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  2. I have always felt that industrial chemistry post docs are exploitive at best and career damaging at worst. What are these chemists going to do that cannot be done more efficiently in a university setting under the direction of a big name professor and in a dynamic group of fellow post docs and grad students? Industrial research environment is certainly not an academic research enviromnemt. Besides how much fun is it to work in Rahway NJ vs. Palo Alto, Westwood, Ann Arbor or NYC ? Who is going to endorse your work? What recruiters visit the Rahway “campus” each year?

    I am sure the Merck overhead is at least $300,000 per post doc and for what - a lame paper or two? Did not Roche already run this failed experiment, you remember the RIMB? As a Merck shareholder, I view this as a total waste of money as nothing these post docs do will help fill Merck’s thin pipeline. However, if they really want to fund post docs to generate great science, then give the money to the major professors in the field and let them generate the basic science as that is what they do best. I really doubt the Merck guys have a lot of cutting edge science on their minds. After all their job should be to invent drugs not science.

    No large company I worked at would ever consider hiring an industrial post doc as such post docs were viewed as people not good enough to work for Stork, Woodward or Corey and thus not worth considering. Plus if they were really any good, the company would circumvent their own policies to keep them on staff.

    I really wanted to post doc for Syntex, but they would not offer me a post doc. In later years and much wiser, I got down on my knees and thanked the Almighty for the Syntex guy who nixed my application. IMO any chemist worth their salt should be very circumspect of signing on for this POS. Buyer beware!

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    1. Anon: You offer a compelling view or rather a screed about industrial post-docs being "exploitive" or "career damaging at worst,' but nothing substantive regarding their potential. You only come off as sour grapes. Which is fine, but I want to why. Why should I avoid this gambit for the academic one.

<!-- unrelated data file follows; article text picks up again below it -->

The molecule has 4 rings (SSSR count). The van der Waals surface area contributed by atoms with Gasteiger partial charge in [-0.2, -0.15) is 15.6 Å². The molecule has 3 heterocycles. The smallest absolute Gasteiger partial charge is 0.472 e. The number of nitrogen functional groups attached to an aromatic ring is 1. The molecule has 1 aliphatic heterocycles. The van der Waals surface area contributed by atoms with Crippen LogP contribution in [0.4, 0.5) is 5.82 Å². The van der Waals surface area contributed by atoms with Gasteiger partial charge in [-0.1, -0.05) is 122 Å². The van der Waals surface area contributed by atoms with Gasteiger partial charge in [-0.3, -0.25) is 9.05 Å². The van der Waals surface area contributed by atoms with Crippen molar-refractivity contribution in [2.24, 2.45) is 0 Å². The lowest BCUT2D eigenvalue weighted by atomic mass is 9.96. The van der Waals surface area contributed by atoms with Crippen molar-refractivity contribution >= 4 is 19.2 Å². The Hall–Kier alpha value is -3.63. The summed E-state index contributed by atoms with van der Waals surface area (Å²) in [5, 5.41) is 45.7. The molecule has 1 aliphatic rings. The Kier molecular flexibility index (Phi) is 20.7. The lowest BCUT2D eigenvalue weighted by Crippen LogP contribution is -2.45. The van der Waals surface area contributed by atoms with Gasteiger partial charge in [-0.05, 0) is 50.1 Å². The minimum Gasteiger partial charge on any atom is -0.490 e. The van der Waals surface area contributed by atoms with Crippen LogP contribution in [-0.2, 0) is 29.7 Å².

Dan M.

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  3. A postdoctoral fellowship “is arguably the most important part of your scientific training, which has been long and hard. And it’s most certainly a springboard to your career,” he says. “That experience may ultimately determine whether you will be asking, ‘Do you want ketchup with those fries?’ or whether you will be positioning yourself to eventually run an organization.”

    What a great way to end the article. So motivating for anyone considering doing a postdoc.

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    1. Yeah, I found that to be a strange comment.

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    2. Since my postdoctoral position ended due to funding, I had been wondering what I would do next. Thank you Dr. Dixit for the advice to walk over to the local Wendy's. Insensitive to say the least.

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  4. While, yes, doing internships and such during your undergrad years is wonderful experience, not everyone is afforded that opportunity. Many, many students simply can't afford to work in the lab either for free or for a few hours here and there over Summers. And, unless it's a requirement for graduation, many can't afford to pay the extra credit hours to do an internship.

    It would be nice if universities and colleges could integrate some real world experience into regular semester classes so that every student in the program could get the same opportunities. Why not have a GMP/GLP centered class involving some sort of process manufacturing? Why not have a senior-level class doing a short-term independent project under the guidance of a TA, postdoc or faculty member?

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  5. I wonder if I qualify as a Post-Doc?

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  6. I actually spoke to Christopher J. Welch at a conference a few months ago. The spin he put on it is they see a lot of collaboration in the future and training post docs is a way to generate contacts throughout the industry who they know and who know how things work at Merck. Take from that what you will.

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  7. Did he mention the Asia contractors? If the goal is to train foreign chemists in the ways of Merck, so Merck will get better off-shore help, I guess this program makes a lot of sense.

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  8. Postdoc, intern, temp, contractor, hell - slave - I don't care what they call it, I'll take it.